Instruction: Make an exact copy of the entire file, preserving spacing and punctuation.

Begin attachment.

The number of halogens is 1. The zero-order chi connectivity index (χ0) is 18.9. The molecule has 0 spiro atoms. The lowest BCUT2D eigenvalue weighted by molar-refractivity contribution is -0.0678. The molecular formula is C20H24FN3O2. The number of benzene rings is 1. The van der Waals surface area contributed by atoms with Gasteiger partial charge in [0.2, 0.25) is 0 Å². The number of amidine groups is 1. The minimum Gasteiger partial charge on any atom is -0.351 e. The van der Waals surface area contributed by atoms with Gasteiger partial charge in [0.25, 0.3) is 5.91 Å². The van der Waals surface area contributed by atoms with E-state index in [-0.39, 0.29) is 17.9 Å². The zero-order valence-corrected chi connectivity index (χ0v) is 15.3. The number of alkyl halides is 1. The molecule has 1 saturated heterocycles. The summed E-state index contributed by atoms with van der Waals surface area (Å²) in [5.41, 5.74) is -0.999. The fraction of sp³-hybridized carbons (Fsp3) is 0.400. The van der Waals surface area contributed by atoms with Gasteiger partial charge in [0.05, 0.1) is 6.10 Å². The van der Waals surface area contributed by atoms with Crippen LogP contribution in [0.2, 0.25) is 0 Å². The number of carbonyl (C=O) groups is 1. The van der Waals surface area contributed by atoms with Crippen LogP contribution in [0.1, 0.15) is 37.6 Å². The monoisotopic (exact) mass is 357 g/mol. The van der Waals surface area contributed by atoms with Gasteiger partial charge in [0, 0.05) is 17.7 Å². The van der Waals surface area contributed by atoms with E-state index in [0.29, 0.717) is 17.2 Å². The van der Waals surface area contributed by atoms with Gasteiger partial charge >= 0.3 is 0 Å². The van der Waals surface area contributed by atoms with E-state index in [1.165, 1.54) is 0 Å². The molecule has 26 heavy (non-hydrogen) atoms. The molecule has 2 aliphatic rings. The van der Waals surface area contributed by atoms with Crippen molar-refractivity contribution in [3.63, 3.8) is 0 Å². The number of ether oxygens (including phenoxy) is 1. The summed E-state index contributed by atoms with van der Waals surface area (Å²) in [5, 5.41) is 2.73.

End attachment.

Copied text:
The number of halogens is 1. The zero-order chi connectivity index (χ0) is 18.9. The molecule has 0 spiro atoms. The lowest BCUT2D eigenvalue weighted by molar-refractivity contribution is -0.0678. The molecular formula is C20H24FN3O2. The number of benzene rings is 1. The van der Waals surface area contributed by atoms with Gasteiger partial charge in [0.2, 0.25) is 0 Å². The number of amidine groups is 1. The minimum Gasteiger partial charge on any atom is -0.351 e. The van der Waals surface area contributed by atoms with Gasteiger partial charge in [0.25, 0.3) is 5.91 Å². The van der Waals surface area contributed by atoms with E-state index in [-0.39, 0.29) is 17.9 Å². The zero-order valence-corrected chi connectivity index (χ0v) is 15.3. The number of alkyl halides is 1. The molecule has 1 saturated heterocycles. The summed E-state index contributed by atoms with van der Waals surface area (Å²) in [5.41, 5.74) is -0.999. The fraction of sp³-hybridized carbons (Fsp3) is 0.400. The van der Waals surface area contributed by atoms with Gasteiger partial charge in [0.05, 0.1) is 6.10 Å². The van der Waals surface area contributed by atoms with Crippen LogP contribution in [0.2, 0.25) is 0 Å². The number of carbonyl (C=O) groups is 1. The van der Waals surface area contributed by atoms with Crippen LogP contribution in [0.1, 0.15) is 37.6 Å². The monoisotopic (exact) mass is 357 g/mol. The van der Waals surface area contributed by atoms with Gasteiger partial charge in [0, 0.05) is 17.7 Å². The van der Waals surface area contributed by atoms with E-state index in [0.29, 0.717) is 17.2 Å². The van der Waals surface area contributed by atoms with Gasteiger partial charge >= 0.3 is 0 Å². The van der Waals surface area contributed by atoms with E-state index in [1.165, 1.54) is 0 Å². The molecule has 26 heavy (non-hydrogen) atoms. The molecule has 2 aliphatic rings. The van der Waals surface area contributed by atoms with Crippen molar-refractivity contribution in [3.63, 3.8) is 0 Å². The number of ether oxygens (including phenoxy) is 1. The summed E-state index contributed by atoms with van der Waals surface area (Å²) in [5, 5.41) is 2.73.